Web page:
Crisis Transmission: Evidence from the Debt, Tequila, and Asian Flu Crises

  • José De Gregorio
  • Rodrigo O. Valdés

Abstract

The increasing globalization of the economy has put the issue of the international transmission of crises in the front line. Although the word contagion is a rather new concept in international finance, it is the focus of a large number of policy-oriented seminars and debates. The clustering of crises by both region and time are at the heart of this discussion. There are several important questions that need to be answered. In this chapter we focus on a subset of them: (i) What are the propagation channels of international crises across countries (other than common shocks)? (ii) Was the debt crisis contagious? And (iii) are there useful policy instruments to shield countries from contagion? In particular, do capital controls, exchange rate flexibility and the external debt-maturity structure affect contagion? We seek to answer these questions using evidence from three key events: the 1982 debt crisis; the 1994 Mexican devaluation; and the 1997 Asian crisis.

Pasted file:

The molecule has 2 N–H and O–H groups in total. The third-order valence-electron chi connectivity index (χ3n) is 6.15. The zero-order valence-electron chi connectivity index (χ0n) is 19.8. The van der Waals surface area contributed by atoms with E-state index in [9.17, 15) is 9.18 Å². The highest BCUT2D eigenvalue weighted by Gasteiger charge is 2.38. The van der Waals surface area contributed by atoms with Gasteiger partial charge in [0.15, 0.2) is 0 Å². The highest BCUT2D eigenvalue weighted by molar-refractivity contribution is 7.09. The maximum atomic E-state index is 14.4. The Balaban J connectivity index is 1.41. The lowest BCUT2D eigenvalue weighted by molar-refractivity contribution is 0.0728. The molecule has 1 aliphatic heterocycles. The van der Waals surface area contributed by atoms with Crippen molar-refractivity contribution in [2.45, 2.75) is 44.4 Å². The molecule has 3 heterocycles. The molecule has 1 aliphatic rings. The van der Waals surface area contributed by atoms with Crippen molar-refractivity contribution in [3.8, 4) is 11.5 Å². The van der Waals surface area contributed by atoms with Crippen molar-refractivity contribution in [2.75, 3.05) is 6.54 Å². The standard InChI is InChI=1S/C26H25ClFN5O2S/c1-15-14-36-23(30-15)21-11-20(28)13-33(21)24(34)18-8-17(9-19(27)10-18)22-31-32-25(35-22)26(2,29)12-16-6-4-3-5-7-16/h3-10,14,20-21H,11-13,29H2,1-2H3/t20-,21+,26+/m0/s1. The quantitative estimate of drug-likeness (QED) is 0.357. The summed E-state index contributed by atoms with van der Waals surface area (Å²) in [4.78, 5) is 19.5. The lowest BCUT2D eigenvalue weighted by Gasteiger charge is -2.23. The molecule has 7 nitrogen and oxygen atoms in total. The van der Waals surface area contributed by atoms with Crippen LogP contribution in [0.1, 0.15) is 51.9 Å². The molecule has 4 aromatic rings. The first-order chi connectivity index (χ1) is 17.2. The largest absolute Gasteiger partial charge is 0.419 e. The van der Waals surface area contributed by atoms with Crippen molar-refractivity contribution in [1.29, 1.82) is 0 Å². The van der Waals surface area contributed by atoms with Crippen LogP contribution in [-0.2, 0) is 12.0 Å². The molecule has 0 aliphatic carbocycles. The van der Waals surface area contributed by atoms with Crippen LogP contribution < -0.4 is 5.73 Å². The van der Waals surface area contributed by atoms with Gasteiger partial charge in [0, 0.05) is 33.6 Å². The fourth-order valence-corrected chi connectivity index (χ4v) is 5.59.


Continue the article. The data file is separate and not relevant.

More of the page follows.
Keywords

Current Account Real Exchange Rate Credit Rating Debt Crisis Current Account Deficit 
These keywords were added by machine and not by the authors. This process is experimental and the keywords may be updated as the learning algorithm improves.

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Copyright information

© Springer Science+Business Media New York 2001

Authors and Affiliations

  • José De Gregorio
    • 1
  • Rodrigo O. Valdés
    • 2
  1. 1.Universidad de ChileChile
  2. 2.Banco Central de ChileChile

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